Disruption in the Middle Market: CRE Report

A survey of senior company executives found that commercial real estate firms are more likely to be among those less prepared to deal with “disruptive” technologies.

By Gail Kalinoski

Disruption in the Middle Market
Disruption in the Middle Market, a CRE study by Capital One Commercial Bank

Is your company a “disruptor” or a “delayer”?

If it’s a middle-market commercial real estate enterprise, it might be considered a “delayer,” according to Disruption in the Middle Market, a study by Capital One Commercial Bank that examined how companies with annual revenues ranging from $100 million to $3 billion determine their views on disruption. The firm surveyed more than 300 senior executives from middle-market companies on their reactions to significant disruptions in their businesses, including disruption due to innovative technology, a new business model, or political, economic and environmental forces.

Of those surveyed, 88 percent of respondents reported their companies had already faced disruption or expected to experience it during the next three years. Only one-sixth of them believe their companies were ready to deal with a disruptive event. Four-fifths of the executives saw disruption as an opportunity not a threat and 43 percent felt their industry was more vulnerable than their particular company.

The study found that when it came to adopting “disruptive” technologies, companies in commercial real estate were among those most likely to be unprepared and were considered “delayers.”

Key findings specific to the CRE executives responses included:

  • 43 percent of CRE professionals reported their industry was quite or extremely vulnerable to disruption, and was six times more vulnerable to disruption than their company.
  • 80 percent of CRE executives surveyed believe that their industry would be disrupted within the next three years.
  • 30 percent of CRE executives reported that a disruptive strategy is most likely to emerge from the area of marketing and communications.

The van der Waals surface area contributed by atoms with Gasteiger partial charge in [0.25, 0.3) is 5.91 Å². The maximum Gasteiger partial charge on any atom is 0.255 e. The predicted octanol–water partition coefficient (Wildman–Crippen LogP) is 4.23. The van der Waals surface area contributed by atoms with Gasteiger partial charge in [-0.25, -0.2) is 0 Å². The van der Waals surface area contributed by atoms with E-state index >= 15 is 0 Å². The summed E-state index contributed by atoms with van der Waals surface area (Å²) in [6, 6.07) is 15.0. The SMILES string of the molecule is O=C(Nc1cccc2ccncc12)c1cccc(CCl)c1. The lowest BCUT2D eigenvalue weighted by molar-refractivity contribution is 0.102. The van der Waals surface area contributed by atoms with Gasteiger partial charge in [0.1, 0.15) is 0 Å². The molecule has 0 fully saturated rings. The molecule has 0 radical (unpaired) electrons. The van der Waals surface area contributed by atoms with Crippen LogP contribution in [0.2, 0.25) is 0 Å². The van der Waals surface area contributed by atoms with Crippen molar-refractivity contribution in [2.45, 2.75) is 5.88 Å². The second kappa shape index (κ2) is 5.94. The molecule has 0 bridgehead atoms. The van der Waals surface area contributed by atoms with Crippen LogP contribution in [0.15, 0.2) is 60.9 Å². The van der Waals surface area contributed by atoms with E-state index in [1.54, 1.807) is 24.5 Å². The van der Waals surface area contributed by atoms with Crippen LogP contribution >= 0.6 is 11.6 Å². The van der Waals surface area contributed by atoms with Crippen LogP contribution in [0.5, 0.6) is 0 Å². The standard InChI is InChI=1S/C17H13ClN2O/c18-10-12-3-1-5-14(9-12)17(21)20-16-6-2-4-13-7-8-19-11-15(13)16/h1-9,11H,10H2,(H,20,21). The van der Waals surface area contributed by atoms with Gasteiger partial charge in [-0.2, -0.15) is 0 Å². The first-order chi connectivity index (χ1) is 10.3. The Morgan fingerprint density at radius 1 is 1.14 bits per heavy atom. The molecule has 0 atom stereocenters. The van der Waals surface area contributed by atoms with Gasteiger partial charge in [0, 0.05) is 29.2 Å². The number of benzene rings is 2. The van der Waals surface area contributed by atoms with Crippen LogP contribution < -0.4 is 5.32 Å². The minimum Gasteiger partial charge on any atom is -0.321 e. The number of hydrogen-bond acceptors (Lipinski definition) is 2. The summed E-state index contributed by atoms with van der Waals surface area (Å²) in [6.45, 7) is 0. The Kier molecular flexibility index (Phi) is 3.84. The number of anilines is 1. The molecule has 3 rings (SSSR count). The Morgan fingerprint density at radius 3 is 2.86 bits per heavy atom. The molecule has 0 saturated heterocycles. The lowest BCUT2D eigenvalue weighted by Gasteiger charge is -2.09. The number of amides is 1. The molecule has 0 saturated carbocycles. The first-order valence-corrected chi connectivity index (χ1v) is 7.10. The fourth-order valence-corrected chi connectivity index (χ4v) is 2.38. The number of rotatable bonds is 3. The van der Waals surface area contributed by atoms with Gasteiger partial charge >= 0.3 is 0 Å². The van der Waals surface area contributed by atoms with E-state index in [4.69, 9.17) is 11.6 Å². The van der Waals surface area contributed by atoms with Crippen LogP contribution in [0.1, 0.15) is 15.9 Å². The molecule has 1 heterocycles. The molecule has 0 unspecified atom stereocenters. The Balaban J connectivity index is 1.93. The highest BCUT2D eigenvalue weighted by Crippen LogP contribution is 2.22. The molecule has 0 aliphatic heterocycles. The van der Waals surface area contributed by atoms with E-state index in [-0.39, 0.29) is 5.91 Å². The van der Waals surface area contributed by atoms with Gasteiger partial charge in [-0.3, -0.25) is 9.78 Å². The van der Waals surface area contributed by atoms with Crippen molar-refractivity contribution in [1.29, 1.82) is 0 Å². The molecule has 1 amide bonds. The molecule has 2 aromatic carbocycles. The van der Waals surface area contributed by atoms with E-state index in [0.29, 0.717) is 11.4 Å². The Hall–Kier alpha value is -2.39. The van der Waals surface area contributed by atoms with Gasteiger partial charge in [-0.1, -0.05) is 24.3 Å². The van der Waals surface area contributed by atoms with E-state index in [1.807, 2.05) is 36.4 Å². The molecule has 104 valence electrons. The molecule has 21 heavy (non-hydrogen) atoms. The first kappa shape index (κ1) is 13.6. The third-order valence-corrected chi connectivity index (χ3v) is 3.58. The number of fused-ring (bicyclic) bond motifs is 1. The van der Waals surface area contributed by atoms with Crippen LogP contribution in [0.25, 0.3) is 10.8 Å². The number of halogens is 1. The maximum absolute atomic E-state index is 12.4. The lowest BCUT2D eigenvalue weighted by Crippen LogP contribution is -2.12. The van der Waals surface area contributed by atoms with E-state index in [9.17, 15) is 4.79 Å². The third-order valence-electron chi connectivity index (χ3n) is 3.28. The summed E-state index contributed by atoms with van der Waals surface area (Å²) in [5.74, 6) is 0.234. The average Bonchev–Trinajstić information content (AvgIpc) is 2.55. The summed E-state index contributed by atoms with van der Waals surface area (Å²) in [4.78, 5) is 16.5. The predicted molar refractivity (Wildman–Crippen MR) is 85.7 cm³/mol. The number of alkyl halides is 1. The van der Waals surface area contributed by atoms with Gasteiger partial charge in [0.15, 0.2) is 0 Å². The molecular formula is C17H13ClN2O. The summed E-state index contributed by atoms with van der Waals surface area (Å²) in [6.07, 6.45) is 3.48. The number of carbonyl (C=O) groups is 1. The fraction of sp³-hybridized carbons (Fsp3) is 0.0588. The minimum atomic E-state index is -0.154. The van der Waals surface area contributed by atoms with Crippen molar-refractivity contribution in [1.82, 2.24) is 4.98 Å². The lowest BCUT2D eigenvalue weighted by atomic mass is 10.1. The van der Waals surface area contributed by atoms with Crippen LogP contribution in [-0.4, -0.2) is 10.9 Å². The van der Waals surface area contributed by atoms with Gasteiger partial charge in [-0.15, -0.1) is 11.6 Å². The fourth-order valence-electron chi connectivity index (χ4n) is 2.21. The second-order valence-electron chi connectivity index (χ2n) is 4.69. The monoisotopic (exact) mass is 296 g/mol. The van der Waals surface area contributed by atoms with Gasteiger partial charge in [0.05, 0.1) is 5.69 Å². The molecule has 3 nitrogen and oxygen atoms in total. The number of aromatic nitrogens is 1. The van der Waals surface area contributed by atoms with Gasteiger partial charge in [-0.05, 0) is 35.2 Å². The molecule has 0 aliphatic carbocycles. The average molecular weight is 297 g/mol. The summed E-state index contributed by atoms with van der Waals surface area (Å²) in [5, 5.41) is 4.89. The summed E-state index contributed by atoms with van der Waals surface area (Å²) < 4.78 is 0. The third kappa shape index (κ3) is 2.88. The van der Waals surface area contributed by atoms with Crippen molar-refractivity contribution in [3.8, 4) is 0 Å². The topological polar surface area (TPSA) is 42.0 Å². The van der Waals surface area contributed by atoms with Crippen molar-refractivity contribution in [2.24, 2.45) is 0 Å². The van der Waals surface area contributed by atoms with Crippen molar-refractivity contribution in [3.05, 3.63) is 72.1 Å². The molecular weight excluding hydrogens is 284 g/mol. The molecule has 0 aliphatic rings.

Among the “delayers,” 82 percent of respondents either said mobile capabilities or social media are the most likely to present the greatest challenge to their company. Another 18 percent said they believe their company is vulnerable to a disruption that would provide a simpler, cheaper or more convenient alternative.

In addition to commercial real estate executives, survey respondents represented the following industries: transportation, logistics, distribution; professional services; technology, telecom, IT; financial services and insurance; energy, resources, chemicals; security; health care and manufacturing. Those interviewed included CEOs, COOs, CFOs, chief marketing and sales officers, chief innovation and information officers, senior vice presidents and vice presidents.

One of the key findings was that preparation is the exception not the rule and it also depends on the type of preparation. While 89 percent of middle-market firms reported taking at least one measure to defend themselves against disruption, those numbers dropped when it came to preparations like implementing a regular firewall test or having interruption insurance.

“Commercial real estate executives need to prepare for disruption,” said Jeff Lee, president of Multifamily Finance at Capital One. “There are so many disruptive pieces being developed, disruption will come when someone figures out how to put it all together.”

Size matters

The size of the company also factored in their reactions to disruptions to their business with the report noting companies with revenues between $2 billion and $3 billion are more likely to see it as an opportunity than companies with revenues between $100 million to $499 million. Not only are the larger companies more likely to be better prepared, they are also more likely to be pursuing a disruptive strategy of their own that could lead to a competitive advantage.

That is what the group Capital One dubbed the “disruptors.” The report offers four strategies that companies possibly deemed the “delayers” could use to better prepare and position themselves for any coming disruptions.

  • Deploy comprehensive defensive measures. “Delayers” and smaller companies in particular lag behind in designating a person or team in-house to be collecting data for analysis and implementing regular firewall testing. The survey found 92 percent of “disruptors” had this kind of person or team, while only 41 percent of the “delayers” had it.
  • Strengthen financial relationships. Companies should look for established financial partners that have a deep understanding of their industry and the marketplace changes and challenges.
  • Increase spending on R&D. An investment in R&D will help a company not only defend against disruption, but give it the tools to potentially become a “disruptor.” The report noted almost two-thirds, or 63 percent, of “disruptors” had increased their overall R&D budget, while 33 percent of the “delayers” had not.
  • Adopt disruptive financial technology. The report recommends adding digital tools and technologies like online and mobile payments to help streamline operations, create efficiencies and reduce costs.

Image courtesy of Capital One Commercial Bank

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